*truncated backpropagation*or truncated BPTT? (First, let me point out that we don't need truncated BPTT for fairly short input records, such as we have for family names; my examples do not need to worry about truncated BPTT.) For large input records, such as documents, gradients across all (unrolled) RNN layers become expensive to compute and tend to vanish or explode, depending on our nonlinear activation function. To overcome this problem, we can simply stop the BP process after a certain number of gradient computations in the computation graph. It means not being able to update the model parameters based upon input symbols much earlier in the input stream. I sometimes see the length of the truncated window represented with variable`bptt`in code, which is pretty confusing.**Note**that*h*is still computed using the full computation as described by the recurrence relation. Truncated BP simply refers to how much information we use from BP to update the parameter models in*W*and*U*(and usually*V*). Vector*h*uses*W*and*U*but is not updated by BP. Model`LMModel3`and Section "Maintaining the State of an RNN" of Chapter 12 in the fastai book explain this in detail. - Each variable
*h*is associated with a single input record and is initialized to the zero vector at the start of the associated record. - Matrices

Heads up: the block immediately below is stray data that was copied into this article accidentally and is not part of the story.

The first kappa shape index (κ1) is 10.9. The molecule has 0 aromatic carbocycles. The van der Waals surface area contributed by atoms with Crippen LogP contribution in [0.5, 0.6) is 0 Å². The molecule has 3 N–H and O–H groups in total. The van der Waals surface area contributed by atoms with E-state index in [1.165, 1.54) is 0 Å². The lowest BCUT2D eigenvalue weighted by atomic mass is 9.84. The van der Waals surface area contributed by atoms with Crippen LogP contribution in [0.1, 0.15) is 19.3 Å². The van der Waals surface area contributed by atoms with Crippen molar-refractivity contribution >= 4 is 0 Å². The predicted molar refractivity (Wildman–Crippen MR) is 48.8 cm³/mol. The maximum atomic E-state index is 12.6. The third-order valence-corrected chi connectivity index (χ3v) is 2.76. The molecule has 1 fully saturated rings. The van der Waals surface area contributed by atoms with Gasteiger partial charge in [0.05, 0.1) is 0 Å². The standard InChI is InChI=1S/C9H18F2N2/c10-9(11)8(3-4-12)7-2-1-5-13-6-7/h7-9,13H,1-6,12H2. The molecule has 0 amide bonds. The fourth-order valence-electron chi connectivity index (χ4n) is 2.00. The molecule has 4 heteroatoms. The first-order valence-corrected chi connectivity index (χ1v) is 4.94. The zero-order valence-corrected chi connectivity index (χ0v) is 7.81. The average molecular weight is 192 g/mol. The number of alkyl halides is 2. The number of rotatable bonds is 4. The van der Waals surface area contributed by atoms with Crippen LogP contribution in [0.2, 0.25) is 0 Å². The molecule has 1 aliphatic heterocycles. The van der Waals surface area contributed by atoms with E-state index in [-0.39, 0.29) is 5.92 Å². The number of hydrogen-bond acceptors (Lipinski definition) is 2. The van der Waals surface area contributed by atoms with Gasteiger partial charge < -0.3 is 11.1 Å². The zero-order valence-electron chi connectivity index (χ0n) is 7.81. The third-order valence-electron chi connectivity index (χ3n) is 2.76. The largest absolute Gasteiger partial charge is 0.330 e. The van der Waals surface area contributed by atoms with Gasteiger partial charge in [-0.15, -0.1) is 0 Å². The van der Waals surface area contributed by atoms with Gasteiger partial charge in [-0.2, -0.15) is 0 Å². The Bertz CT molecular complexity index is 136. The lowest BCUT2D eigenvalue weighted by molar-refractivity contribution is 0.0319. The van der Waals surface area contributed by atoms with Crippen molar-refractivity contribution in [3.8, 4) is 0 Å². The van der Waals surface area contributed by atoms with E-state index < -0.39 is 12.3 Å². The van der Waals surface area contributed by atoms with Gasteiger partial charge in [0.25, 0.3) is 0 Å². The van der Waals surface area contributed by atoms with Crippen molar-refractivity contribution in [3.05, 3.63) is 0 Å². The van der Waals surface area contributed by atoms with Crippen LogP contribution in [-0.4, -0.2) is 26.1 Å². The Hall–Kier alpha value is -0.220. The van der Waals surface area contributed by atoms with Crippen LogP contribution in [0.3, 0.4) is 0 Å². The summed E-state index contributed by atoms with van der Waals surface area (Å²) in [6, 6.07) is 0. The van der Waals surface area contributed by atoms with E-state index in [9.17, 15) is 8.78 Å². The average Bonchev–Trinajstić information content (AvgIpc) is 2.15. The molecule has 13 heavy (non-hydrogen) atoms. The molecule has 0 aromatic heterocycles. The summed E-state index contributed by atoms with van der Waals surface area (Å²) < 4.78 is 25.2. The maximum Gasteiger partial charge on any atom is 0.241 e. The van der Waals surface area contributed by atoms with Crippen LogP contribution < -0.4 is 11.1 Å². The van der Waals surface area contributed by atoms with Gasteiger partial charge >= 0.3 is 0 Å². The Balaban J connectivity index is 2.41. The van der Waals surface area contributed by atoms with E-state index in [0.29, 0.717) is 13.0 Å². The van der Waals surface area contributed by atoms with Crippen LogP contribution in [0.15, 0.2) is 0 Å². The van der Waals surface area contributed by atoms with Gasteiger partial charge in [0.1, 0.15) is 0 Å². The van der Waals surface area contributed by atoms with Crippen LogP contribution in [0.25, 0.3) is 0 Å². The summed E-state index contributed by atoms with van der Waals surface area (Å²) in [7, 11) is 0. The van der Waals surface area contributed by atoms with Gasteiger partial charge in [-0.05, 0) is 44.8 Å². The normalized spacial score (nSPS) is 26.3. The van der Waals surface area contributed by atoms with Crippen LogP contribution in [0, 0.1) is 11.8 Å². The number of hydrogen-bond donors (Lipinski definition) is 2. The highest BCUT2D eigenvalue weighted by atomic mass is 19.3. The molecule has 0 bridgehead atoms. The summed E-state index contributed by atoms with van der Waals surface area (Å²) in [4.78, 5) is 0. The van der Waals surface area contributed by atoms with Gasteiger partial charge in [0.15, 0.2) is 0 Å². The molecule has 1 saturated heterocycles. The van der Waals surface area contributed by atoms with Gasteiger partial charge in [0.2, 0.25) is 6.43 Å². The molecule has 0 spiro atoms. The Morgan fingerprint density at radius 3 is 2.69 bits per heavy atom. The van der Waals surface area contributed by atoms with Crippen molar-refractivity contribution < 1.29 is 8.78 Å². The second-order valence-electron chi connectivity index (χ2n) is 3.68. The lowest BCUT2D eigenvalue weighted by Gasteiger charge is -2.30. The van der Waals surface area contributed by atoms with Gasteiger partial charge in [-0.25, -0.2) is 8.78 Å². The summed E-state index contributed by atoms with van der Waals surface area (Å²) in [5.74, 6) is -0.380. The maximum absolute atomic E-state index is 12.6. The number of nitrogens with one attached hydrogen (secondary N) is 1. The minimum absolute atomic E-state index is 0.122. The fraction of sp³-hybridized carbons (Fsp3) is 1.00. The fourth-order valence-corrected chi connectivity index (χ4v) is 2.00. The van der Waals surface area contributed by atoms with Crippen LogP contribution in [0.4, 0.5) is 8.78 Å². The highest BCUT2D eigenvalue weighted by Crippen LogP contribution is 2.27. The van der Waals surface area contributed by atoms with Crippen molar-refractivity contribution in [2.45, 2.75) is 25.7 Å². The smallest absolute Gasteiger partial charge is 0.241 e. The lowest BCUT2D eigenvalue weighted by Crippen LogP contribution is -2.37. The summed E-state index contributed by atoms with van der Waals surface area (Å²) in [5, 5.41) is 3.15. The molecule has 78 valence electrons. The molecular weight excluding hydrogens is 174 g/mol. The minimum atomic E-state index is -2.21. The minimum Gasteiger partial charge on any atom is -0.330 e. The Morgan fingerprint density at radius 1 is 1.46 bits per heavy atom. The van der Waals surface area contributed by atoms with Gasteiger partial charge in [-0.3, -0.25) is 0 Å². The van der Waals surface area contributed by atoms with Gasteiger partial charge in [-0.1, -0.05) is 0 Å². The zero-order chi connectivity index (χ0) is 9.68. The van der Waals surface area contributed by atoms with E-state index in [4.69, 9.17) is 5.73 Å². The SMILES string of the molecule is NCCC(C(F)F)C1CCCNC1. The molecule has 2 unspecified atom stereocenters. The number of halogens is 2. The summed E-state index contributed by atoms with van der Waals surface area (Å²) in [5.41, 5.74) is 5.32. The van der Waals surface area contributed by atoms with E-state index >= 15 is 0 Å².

*W*,*U*,*V*are**initialized**exactly once: before training begins. - Matrices
*W*,*U*,*V*are**updated**as part of the SGD process after the*h*embedding vector has been computed for each input record in the batch (or single word if using pure SGD). As we iterate through the symbols in time, the*W*,*U*,*V*matrices do not change, unless we are using truncated BPTT for very long input records. - Minibatching is a small subset of the input records split between records, leaving all input records intact. However, in the situation where the input records are very big, minibatching can even involve splitting individual records, rather than just between records. Each record in a minibatch requires a separate
*h*vector, leading to matrix*H*in my examples. - When combining one-hot vectors for minibatching purposes, we must pad on the left not the right to avoid changing the computation. See this section: Padding short words with 0 vectors on the left.

- To get started with RNNs, I think the best first stop is probably MIT's RNN intro video to get an overview.
- Karpathy's well-known RNN blog and associated code snippet are really motivating and I used them as a basis to understand how the vectors flow through the RNN recurrence relation.
- Chapter 12 from Jeremy Howard's and Sylvain Gugger's book Deep Learning for Coders with fastai and PyTorch is chock-full of both high-level and low-level details. The other chapters are well worth reading too.
- Chapters 11 and 12 from Andrew Trask's Grokking Deep Learning has a lot of good stuff on word vectors and RNNs.
- Section 6.2 in François Chollet's Deep Learning with Python book does a really nice discussion and implementation using neural network layers; the book is very clearly written. It does, however, focus on keras whereas I'm using PyTorch for tensors in this article.
- Yannet Interian has a good notebook for training RNNs that map family names to languages.